|A BRESMA birthday party|
This morning we have a cake, party favor bags complete with hats and noiseblowers and toy cars, pixie sticks for everyone, and paper plates, cups, and soda. We're good to go!
The party is in theory going to happen at 10:00 am. Sonia Andre has care of the younger brother of the sibling group of three which includes the birthday boy, and she is taking a day out of her busy schedule to bring him to his big brother's birthday party.
In the background, Margarette and the crew are all business. We were always paranoid, but now, after the earthquake, we're like crazy people. We like to have a full three months worth of supplies laid in at any given time, and today is shopping day. Margarette has bought tons of food (literally) and the guys are unloading it into the reception area of the new building. It is a stupendous amount of food! At the end Rony brings in a sack with one box of cornflakes in it. Margarette cracks up and explains that the lonely box of cornflakes was her 'free gift' for dropping thousands of dollars for this enormous haul. She'll spend the next few hours arranging all of this bounty on the shelves of the depot, and I'll spend the next few months with no worries about my kids. We are prepared for the end of the world. It's already happened once. We know what we up against.
Another major issue is sending Ti Maurice out for gasoline for the microbus. We only have a partial tank, and there is a gas shortage in Haiti. Usually this occurs in January. For two to three weeks, there is no gasoline for sale on this half of the island. Most of my friends believe this occurs because the government pays out Christmas bonuses to all the employees, and then doesn't have enough money to pay the Venezuelan government for the shipment. Naturally they are not going to send it out on credit to Haiti!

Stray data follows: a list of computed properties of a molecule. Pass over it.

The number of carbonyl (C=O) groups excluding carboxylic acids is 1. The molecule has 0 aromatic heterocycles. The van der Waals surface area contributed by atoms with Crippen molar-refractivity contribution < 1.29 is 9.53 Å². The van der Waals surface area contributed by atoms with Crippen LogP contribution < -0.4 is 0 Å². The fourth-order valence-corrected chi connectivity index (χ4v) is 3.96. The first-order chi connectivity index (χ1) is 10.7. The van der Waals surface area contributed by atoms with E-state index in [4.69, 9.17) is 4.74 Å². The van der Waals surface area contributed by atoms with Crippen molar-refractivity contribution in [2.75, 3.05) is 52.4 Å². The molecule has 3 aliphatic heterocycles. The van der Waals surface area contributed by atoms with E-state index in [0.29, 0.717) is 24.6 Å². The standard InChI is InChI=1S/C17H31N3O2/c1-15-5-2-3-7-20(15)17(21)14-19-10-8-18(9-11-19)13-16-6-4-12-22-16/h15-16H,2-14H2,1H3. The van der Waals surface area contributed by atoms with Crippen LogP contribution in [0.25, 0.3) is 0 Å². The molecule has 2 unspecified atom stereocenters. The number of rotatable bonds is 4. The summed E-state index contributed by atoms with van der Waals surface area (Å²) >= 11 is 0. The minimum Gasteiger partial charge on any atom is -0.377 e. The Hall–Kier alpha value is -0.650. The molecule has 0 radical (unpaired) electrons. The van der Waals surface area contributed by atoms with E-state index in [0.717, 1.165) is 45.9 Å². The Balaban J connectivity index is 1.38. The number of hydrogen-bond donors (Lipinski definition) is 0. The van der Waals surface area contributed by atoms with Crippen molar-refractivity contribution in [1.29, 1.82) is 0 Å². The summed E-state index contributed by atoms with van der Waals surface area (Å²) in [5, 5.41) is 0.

All fuel – diesel and gasoline – comes via boat from Venezuela. I imagine the diesel shipment get priority, because Haiti gets electricity from diesel. I'm not talking about the small to midsize generators like we have here at the guesthouse or at BRESMA. These are the generators that provide the city power, which comes (sometimes) through the overhead lines. No diesel, no power.
Anyway, we've heard that the gasoline is almost gone, so we're sending Ti Maurice out to try a few stations and fill up as best he can. But we'll be fine. Our main vehicle – the big van – runs on diesel. This is no accident.
|Manmi Fanni and Barbarah enjoying the party|
It's difficult to wrap my brain around this raucous, joyful party, and know that not far away are children who are dying for just a fraction of this amount of care and food. Literally. But we have to focus on making the care for our children who are waiting to be adopted as good as possible, and gradually helping the rest of Haiti to catch up. We can't spread ourselves any thinner and still give these kids the little joys to which every child is entitled.
Hours later, tired and partially deaf from the noise of 26 children all sugar buzzed on too many pixie sticks, cake, and Coca-Cola, Mansour Masse comes by to be interviewed. Maya needs to get a good general picture of adoptions in Haiti, not just adoptions through my eyes. Mansour is the Country Coordinator for Holt, another Hague accredited adoption agency. Over the years, Mansour and I have worked together on various political and legislative issues both here and in the U.S. He's a great guy. I have to keep laughing because the answers he gives make it look like he and I planned what we were each going to say in advance. All of the competent and ethical creches operate in extremely similar ways. We're pretty much interchangeable, and we all work together for a common goal. I'm told that it is different in other countries, but here in Haiti we're all on the same team fighting overwhelming odds. We have no energy left for infighting.